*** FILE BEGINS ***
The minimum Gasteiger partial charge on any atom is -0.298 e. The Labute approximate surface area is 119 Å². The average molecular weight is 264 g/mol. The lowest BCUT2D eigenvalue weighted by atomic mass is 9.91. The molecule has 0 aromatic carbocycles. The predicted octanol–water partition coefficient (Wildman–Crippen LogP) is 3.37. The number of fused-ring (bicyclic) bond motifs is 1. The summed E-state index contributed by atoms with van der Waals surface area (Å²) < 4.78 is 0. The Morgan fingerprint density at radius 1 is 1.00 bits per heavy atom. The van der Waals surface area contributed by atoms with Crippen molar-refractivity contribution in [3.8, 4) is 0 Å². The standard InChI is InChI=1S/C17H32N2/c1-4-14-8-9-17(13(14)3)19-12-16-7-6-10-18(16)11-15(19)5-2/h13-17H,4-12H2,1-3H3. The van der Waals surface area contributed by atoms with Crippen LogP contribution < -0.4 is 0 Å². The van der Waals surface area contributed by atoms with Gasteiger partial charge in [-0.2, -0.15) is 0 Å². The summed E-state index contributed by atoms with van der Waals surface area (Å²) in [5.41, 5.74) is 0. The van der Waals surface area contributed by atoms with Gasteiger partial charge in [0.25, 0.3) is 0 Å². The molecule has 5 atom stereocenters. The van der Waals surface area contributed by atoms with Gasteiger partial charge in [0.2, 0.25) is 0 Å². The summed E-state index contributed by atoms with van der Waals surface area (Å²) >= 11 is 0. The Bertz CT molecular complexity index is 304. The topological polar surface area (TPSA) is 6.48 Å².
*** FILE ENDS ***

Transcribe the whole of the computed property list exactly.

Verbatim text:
The minimum Gasteiger partial charge on any atom is -0.298 e. The Labute approximate surface area is 119 Å². The average molecular weight is 264 g/mol. The lowest BCUT2D eigenvalue weighted by atomic mass is 9.91. The molecule has 0 aromatic carbocycles. The predicted octanol–water partition coefficient (Wildman–Crippen LogP) is 3.37. The number of fused-ring (bicyclic) bond motifs is 1. The summed E-state index contributed by atoms with van der Waals surface area (Å²) < 4.78 is 0. The Morgan fingerprint density at radius 1 is 1.00 bits per heavy atom. The van der Waals surface area contributed by atoms with Crippen molar-refractivity contribution in [3.8, 4) is 0 Å². The standard InChI is InChI=1S/C17H32N2/c1-4-14-8-9-17(13(14)3)19-12-16-7-6-10-18(16)11-15(19)5-2/h13-17H,4-12H2,1-3H3. The van der Waals surface area contributed by atoms with Crippen LogP contribution < -0.4 is 0 Å². The van der Waals surface area contributed by atoms with Gasteiger partial charge in [-0.2, -0.15) is 0 Å². The summed E-state index contributed by atoms with van der Waals surface area (Å²) in [5.41, 5.74) is 0. The van der Waals surface area contributed by atoms with Gasteiger partial charge in [0.25, 0.3) is 0 Å². The molecule has 5 atom stereocenters. The van der Waals surface area contributed by atoms with Gasteiger partial charge in [0.2, 0.25) is 0 Å². The summed E-state index contributed by atoms with van der Waals surface area (Å²) >= 11 is 0. The Bertz CT molecular complexity index is 304. The topological polar surface area (TPSA) is 6.48 Å².